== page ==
• Patients with Vitamin B6 deficiency show psychiatric symptoms along with aphthous ulcers and angular stomatitis.
  • Those with Ulcerative Colitis, Inflammatory Bowel Disease, and Crohn’s Disease will display signs of fissures, aphthous ulcers, glossitis, and angular cheilitis.

5. Angular Cheilitis and Cold Sores- 

Often, a misconception persists among people who confuse angular cheilitis for cold sores. Let us address it briefly.

What are Cold Sores? 

It is an infectious disease caused by Herpes Simplex virus. Medically, these patches are denoted as Herpetic lesions.

Similarity between Angular Cheilitis and Cold Sores- 

The presentation of long-standing Herpetic lesions evolves from macules to encrustations, which resemble crustations visible in Angular Cheilitis.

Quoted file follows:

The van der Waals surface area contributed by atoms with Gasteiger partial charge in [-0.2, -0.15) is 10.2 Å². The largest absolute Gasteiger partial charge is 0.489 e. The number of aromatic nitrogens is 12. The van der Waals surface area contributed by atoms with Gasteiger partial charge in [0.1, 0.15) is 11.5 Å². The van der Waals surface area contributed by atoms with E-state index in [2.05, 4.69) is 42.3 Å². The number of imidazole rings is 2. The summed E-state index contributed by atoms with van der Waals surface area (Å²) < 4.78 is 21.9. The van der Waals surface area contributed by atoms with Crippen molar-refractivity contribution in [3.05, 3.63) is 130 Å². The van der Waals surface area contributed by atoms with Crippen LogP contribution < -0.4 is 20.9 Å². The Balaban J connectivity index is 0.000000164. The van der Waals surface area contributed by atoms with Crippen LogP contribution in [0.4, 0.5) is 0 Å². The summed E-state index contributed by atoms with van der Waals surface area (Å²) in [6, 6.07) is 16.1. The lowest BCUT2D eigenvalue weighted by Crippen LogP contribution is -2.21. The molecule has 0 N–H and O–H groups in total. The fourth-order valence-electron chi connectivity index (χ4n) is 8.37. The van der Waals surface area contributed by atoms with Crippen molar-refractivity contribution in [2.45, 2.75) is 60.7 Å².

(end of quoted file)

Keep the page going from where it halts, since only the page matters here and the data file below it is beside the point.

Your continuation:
Distinguishing features between Angular Stomatitis and Herpes Simplex Lesions-

FeaturesAngular CheilitisCold Sores
Causative AgentsCandida and StaphylococcusHerpes Simplex
LocationUsually BilateralUnilateral
FeverNot necessaryPresent(Viral Lesion)

6. Differential Diagnosis(Other Similar Looking Lesions)-

Besides Herpetic blisters, a few more conditions mimic features similar to Angular Cheilitis. These are-

  • Secondary Syphilis (syphilitic papules)
  • Atopic Dermatitis
  • Allergic cheilitis
  • Erosive Lichen Planus
  • Lichenoid reactions
  • Seborrheic Dermatitis

7. Diagnosis-

If you suspect symptoms of Angular Stomatitis, you should consult your dermatologist (skin specialist). They will confirm and manage your condition. 

  • Evaluation of the clinical features. Diagnosis of Angular Cheilitis depends on clinical presentation.
  • Laboratory investigation to confirm Candida involvement. This includes Light Microscopy, Fungal Culture, and Immunodiagnosis.
  • Bacterial culture will evaluate the involvement of Staphylococcus.